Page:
With the death of Tok Guru Nik AzizPAS #1, moderate Muslim, popular among non-Muslims and never-UMNO — the same year, the Islamic Party became increasingly radicalised under its new leadership. After various rifts with liberal-leaning, predominantly non-Malay/Muslim DAP, PAS left the Pakatan Rakyat coalition. Remaining opposition parties (PKR, DAP and Amanah, a splinter party from PAS) regrouped as Pakatan Harapan.

As 1MDB allegations grew larger, Tun M and Muhyiddin (Najib’s DPM, whom he sacked) formed their own political party in 2016 — Bersatu (PPBM). Hoping to attract BN voters tired of Najib’s corruption stories, Bersatu joined Pakatan Harapan gearing up for the 2018 General Elections. Truly believing the enemy of my enemy is my friend, Pakatan Harapan brought together Tun M and his fiercest opposers to take down Najib and BN.

Mat Sabu (Amanah), Tun M (Bersatu), and Muhyiddin (Bersatu) (Malay Mail)

The 2018 General Elections saw a three-way contest: BN, Pakatan Harapan and PAS. On the 9th of May 2018, Pakatan Harapan emerged victorious by gaining a simple majority of 113 seats (121 seats, if you count Warisan, an East Malaysian party friendly to the coalition). A stunning defeat for BN, Tun M was appointed the 7th Prime Minister at 92 years old.

Contest for the 8th Prime Ministership

Shortly after, Tun M lobbied a royal pardon for DSAI (who was still in jail during the 2018 General Elections). This paved the way for DSAI to potentially become the 8th PM, as promised by Tun M despite no clear timeline established. In October 2018, DSAI re-entered Parliament after winning a by-election.

Meanwhile, Azmin was appointed Minister of Economic Affairs, a role seen as the #3 government spot (equivalent to the Minister of Finance). Unknown forces were out for Azmin as he was embroiled in a sex scandal in 2019 after a PKR member, Haziq Aziz, alleged that Azmin was the other man in a sex video.

Tensions were high as speculations of competing political ambitions between DSAI, Azmin and Tun M destabilised the Pakatan Harapan coalition. Tun M and DSAI had traces of bad blood from the 90s, while DSAI and Azmin were testing waters to see who truly had control over PKR. Azmin was seen allying himself with Tun M, supporting the latter finishing a full PM term.

Left: DSAI released from prison (Guardian) Right: Zahid Hamidi (UMNO) and Hadi Awang (PAS) (Malay Mail)

UMNO, with wounds still fresh from electoral defeat and a new leader in place, lost more seats as many of its MPs defected to Bersatu. In 2019, talks between UMNO (38 seats) and PAS (18 seats) were underway that floated Muafakat Nasional, a coalition centered around these two Malay-Muslim centric parties. Ethnic minority parties MCA and MIC only have 2 and 1 seats respectively. By the end of 2019, this new Opposition coalition was on its way to be formalised.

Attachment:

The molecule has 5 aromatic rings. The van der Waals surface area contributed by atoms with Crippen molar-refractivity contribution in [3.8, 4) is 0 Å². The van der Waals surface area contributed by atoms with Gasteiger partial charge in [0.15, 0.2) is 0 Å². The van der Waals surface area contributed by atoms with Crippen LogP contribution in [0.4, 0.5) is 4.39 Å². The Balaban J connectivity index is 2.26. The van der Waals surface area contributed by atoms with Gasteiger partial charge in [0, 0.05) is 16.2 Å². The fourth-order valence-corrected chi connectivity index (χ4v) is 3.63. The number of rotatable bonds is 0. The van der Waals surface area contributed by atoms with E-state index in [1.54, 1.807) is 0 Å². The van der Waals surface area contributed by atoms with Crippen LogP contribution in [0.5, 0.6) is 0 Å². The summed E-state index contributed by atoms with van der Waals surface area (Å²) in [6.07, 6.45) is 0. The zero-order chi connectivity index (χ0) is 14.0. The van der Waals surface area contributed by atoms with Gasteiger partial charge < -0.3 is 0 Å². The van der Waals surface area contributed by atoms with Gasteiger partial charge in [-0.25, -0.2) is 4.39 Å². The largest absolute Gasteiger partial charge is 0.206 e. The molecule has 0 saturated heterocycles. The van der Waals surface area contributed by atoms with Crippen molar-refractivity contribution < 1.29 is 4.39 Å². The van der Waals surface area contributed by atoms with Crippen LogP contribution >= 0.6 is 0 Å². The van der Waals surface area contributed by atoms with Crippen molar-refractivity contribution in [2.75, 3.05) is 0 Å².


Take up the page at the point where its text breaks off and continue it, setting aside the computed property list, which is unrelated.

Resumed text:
The Sheraton Move

A week before The Sheraton Move, PAS had strangely announced it wished to table a vote of confidence supporting Tun M as PM. Following Friday (21 Feb 2020), Pakatan Harapan held a Presidential Council meeting to discuss Tun M’s succession plan but no date was fixed.

Azmin at Sheraton Hotel, Petaling Jaya (Malay Mail)

On Sunday morning, five closed-door meetings were held almost simultaneously by UMNO, PAS, Bersatu, GPS (East Malaysian party) and Azmin’s PKR faction consisting of MPs loyal to him. Together, these parties would have enough seats to form a simple majority and overthrow Pakatan Harapan. The party leaders were granted an audience with the YDPA, spurring wide speculation of a backdoor government. Saturday ended with a dinner attended by 131 MPs from aforementioned parties at the Sheraton Hotel and an UMNO leader claiming the Pakatan Harapan “is over”. Civil society organisations called this a betrayal of the people’s mandate and a non-democratic way of gaining power.

Malaysians anxiously woke on Monday morning wondering if the speculations were true. In the span of a few hours, PKR sacked Azmin (and Azmin pulled his faction out of PKR) and Bersatu announced its departure from Pakatan Harapan, causing government to collapse after losing its simple majority in Parliament. Tun M then stunningly resigned as Prime Minister and Bersatu’s chairperson.

DSAI called this a betrayal. A subsequent meeting at Tun M’s residence with DSAI, PKR’s Wan Azizah, DAP’s Lim Guan Eng and Amanah’s Mat Sabu was held prior to DSAI’s meeting with the YDPA.

Guan Eng (DAP) holding a press conference (Malay Mail)

It became clear in DAP’s press conference that Tun M had no intention to perform this coup. Lim Guan Eng argued that it simply didn’t make sense for Tun M to work with UMNO, given his purpose of coming out of retirement was to reject them. Tun M once again met with the YDPA and was appointed to serve as interim PM until a new government is formed.

What’s Next?

Without a coalition with a clear majority in Parliament, the coming days will have Malaysia enter new territory as it considers various possible outcomes (including snap elections).

Regardless, the sudden termination of government has placed serious setbacks on institutional and social reforms set out by the (previous) Pakatan Harapan administration. A contrast from 2018 where Malaysia was called a victory for Asian democracy, democratic institutions and norms are at risk now more than ever. Perhaps it’s time to consider buying Malaysian stocks as the market hits a 9-year low.

Jason جاسون 昌伟

Written by

Undergraduate at the Woodrow Wilson School, Princeton University. Studying race, intergroup contact and multiculturalism for Malaysia. PJ born and bred.